Dorothy’s charity is making real difference

Margaret Atkins with Adonis
Margaret Atkins with Adonis

A charitable trust set up in Sierra Leone in memory of a Harborough woman has helped fund new premises in the West African country.

When Dorothy Springer funded a West African man’s education in the UK several years ago, it sparked a chain of events that led to the opening of new premises in Sierra Leone last month which have been named in her honour.

Dr Abdulai Dambuya had his college and university education paid for by the Harborough woman in 1992.

She had secretly funded Mr Dambuya’s training and when he found out following Dorothy’s death in 2003, he was so overwhelmed by her kindness that he set up the charitable trust in her name to help others in Sierra Leone.

The Dorothy Springer Trust promotes the use of IT training and employment for disabled people in Sierra Leone.

In 2010, the trust’s Sierra Leone headquarters was launched and recognised a need for training as well as equipment which disabled people could use.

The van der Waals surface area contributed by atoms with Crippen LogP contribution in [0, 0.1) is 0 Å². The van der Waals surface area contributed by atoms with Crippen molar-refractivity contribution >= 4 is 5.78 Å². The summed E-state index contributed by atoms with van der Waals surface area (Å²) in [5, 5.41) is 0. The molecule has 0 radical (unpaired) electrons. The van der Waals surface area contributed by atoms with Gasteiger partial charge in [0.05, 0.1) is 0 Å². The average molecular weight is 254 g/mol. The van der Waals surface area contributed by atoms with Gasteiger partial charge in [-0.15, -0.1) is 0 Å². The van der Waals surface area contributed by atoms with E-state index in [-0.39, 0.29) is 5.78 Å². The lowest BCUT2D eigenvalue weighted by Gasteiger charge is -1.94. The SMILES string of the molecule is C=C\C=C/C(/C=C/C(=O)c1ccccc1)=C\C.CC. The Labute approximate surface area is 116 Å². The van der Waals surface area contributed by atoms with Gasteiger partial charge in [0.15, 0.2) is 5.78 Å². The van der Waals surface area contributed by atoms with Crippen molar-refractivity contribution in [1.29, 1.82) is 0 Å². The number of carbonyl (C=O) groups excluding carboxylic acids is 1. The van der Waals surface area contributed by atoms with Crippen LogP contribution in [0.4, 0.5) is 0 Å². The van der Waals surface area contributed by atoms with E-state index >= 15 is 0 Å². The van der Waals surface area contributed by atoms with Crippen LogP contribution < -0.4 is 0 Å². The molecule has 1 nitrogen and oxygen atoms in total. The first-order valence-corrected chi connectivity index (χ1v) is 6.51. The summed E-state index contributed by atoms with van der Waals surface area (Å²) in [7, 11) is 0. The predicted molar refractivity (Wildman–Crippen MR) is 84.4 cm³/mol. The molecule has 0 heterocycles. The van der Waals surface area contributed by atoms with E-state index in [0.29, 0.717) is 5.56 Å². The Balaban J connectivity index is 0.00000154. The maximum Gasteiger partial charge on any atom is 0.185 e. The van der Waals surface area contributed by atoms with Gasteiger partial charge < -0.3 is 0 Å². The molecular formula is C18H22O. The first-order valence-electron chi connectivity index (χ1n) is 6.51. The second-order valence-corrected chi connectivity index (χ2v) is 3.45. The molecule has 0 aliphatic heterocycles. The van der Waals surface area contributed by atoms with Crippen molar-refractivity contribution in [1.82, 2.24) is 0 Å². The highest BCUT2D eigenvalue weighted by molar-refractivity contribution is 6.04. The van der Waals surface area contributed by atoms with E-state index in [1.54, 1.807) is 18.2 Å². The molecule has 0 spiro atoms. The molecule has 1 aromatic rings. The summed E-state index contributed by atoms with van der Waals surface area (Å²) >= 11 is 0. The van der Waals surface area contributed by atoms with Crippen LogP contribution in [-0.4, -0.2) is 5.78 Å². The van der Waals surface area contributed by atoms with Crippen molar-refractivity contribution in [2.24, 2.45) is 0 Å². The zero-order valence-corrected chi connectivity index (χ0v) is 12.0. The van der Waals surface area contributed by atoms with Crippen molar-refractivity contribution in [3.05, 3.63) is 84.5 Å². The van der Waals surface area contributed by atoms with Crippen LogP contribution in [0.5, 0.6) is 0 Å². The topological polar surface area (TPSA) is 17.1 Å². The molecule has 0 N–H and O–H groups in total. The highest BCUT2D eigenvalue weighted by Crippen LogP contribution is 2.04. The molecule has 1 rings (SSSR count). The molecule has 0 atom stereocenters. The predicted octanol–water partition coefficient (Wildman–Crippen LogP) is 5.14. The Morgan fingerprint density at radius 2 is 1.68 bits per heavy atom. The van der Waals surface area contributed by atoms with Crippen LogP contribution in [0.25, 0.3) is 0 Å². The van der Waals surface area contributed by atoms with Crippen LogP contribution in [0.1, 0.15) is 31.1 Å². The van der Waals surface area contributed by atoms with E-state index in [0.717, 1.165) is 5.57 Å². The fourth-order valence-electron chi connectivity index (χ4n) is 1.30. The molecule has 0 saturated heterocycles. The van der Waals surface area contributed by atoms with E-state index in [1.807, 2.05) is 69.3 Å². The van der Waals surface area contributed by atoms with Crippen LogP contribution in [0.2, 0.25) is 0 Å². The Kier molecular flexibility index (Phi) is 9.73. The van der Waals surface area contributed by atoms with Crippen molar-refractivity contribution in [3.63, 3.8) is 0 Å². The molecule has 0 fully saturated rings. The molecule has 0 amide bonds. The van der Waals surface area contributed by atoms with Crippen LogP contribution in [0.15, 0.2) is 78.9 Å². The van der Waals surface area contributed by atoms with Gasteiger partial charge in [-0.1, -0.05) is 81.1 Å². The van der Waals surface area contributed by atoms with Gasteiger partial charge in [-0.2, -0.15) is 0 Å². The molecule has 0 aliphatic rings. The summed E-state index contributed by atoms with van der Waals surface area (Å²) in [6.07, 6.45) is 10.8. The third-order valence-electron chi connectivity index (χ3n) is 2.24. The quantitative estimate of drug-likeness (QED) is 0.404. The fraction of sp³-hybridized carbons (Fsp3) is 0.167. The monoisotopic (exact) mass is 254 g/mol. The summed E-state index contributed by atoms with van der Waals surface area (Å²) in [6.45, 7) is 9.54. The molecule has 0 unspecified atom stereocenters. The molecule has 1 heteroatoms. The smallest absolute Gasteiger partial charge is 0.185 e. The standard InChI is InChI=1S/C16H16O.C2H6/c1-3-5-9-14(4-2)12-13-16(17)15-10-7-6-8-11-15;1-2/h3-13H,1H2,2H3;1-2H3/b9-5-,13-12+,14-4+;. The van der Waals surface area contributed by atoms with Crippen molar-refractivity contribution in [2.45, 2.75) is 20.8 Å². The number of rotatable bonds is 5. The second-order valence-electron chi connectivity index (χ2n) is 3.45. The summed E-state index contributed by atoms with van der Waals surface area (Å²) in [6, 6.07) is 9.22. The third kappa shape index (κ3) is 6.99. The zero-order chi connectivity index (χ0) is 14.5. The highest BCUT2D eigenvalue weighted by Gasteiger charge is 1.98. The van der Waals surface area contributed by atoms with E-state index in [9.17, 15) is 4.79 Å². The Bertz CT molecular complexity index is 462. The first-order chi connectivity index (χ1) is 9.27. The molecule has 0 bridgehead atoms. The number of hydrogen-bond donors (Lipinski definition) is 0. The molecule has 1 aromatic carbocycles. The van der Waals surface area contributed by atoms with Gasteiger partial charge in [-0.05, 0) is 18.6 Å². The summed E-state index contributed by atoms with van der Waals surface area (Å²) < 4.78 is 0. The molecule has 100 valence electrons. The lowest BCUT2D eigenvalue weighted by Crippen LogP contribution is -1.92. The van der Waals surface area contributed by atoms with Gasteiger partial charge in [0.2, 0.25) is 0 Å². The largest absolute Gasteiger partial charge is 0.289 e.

And last month the trust opened its brand new premises in the centre of Freetown, the capital of Sierra Leone.

Students there will now be able to follow a basic course there and then attend colleges in the area once they are able to progress to more advanced educational courses.

Dorothy’s daughter Margaret Atkins was invited to the opening of the new premises on February 7.

More than 150 people attended, including many local dignataries.

Margaret said: “Thanks to the efforts of the trust’s chief executive and founder Dr Dumbuya, the office has been magnificently renovated, providing ramp access to one side of the building in addition to the front steps.

It is well-equipped and also includes an internet cafe, coffee bar and conference room.

“Hopefully the income generated will eventually enable the premises to be self-sufficient so that all donations can be devoted to the disabled students.”

Since the trust’s launch, several students have gone on to gain jobs, including four who have joined the Sierra Leone police force and now work in communications and planning.

A plaque was unveiled by the country’s deputy minister for social welfare, Mustapha Bai Atilla.